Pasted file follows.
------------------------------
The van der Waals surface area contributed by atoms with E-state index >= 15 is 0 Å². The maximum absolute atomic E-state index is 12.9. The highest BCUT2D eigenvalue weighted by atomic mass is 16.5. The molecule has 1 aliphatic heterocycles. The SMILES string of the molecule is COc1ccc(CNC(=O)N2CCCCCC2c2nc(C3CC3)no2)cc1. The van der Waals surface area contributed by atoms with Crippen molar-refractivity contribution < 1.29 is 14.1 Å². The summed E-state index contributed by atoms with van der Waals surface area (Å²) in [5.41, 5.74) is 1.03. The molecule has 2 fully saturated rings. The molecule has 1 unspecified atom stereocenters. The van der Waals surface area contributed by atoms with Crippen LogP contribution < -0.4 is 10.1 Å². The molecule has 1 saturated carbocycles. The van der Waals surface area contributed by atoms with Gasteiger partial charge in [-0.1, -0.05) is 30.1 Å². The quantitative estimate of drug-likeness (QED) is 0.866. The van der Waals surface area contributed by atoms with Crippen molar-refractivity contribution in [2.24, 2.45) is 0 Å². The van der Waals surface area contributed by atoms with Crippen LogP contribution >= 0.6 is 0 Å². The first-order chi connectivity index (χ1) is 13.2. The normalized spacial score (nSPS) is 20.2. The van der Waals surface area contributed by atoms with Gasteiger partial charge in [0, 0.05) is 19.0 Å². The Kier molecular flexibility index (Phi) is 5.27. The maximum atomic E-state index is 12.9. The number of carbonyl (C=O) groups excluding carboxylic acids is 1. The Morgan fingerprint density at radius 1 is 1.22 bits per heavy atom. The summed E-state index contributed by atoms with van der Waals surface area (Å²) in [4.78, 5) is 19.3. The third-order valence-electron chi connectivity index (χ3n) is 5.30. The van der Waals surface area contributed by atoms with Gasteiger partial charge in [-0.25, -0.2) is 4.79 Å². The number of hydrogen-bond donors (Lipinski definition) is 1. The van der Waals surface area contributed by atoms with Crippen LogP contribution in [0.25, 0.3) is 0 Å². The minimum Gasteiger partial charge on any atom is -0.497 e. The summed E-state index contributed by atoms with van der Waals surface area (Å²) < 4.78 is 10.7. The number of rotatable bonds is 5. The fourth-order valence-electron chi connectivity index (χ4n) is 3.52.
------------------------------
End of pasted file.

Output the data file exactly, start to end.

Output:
The van der Waals surface area contributed by atoms with E-state index >= 15 is 0 Å². The maximum absolute atomic E-state index is 12.9. The highest BCUT2D eigenvalue weighted by atomic mass is 16.5. The molecule has 1 aliphatic heterocycles. The SMILES string of the molecule is COc1ccc(CNC(=O)N2CCCCCC2c2nc(C3CC3)no2)cc1. The van der Waals surface area contributed by atoms with Crippen molar-refractivity contribution < 1.29 is 14.1 Å². The summed E-state index contributed by atoms with van der Waals surface area (Å²) in [5.41, 5.74) is 1.03. The molecule has 2 fully saturated rings. The molecule has 1 unspecified atom stereocenters. The van der Waals surface area contributed by atoms with Crippen LogP contribution < -0.4 is 10.1 Å². The molecule has 1 saturated carbocycles. The van der Waals surface area contributed by atoms with Gasteiger partial charge in [-0.1, -0.05) is 30.1 Å². The quantitative estimate of drug-likeness (QED) is 0.866. The van der Waals surface area contributed by atoms with Crippen molar-refractivity contribution in [2.24, 2.45) is 0 Å². The van der Waals surface area contributed by atoms with Crippen LogP contribution >= 0.6 is 0 Å². The first-order chi connectivity index (χ1) is 13.2. The normalized spacial score (nSPS) is 20.2. The van der Waals surface area contributed by atoms with Gasteiger partial charge in [0, 0.05) is 19.0 Å². The Kier molecular flexibility index (Phi) is 5.27. The maximum atomic E-state index is 12.9. The number of carbonyl (C=O) groups excluding carboxylic acids is 1. The Morgan fingerprint density at radius 1 is 1.22 bits per heavy atom. The summed E-state index contributed by atoms with van der Waals surface area (Å²) in [4.78, 5) is 19.3. The third-order valence-electron chi connectivity index (χ3n) is 5.30. The van der Waals surface area contributed by atoms with Gasteiger partial charge in [-0.25, -0.2) is 4.79 Å². The number of hydrogen-bond donors (Lipinski definition) is 1. The van der Waals surface area contributed by atoms with Crippen LogP contribution in [0.25, 0.3) is 0 Å². The minimum Gasteiger partial charge on any atom is -0.497 e. The summed E-state index contributed by atoms with van der Waals surface area (Å²) < 4.78 is 10.7. The number of rotatable bonds is 5. The fourth-order valence-electron chi connectivity index (χ4n) is 3.52.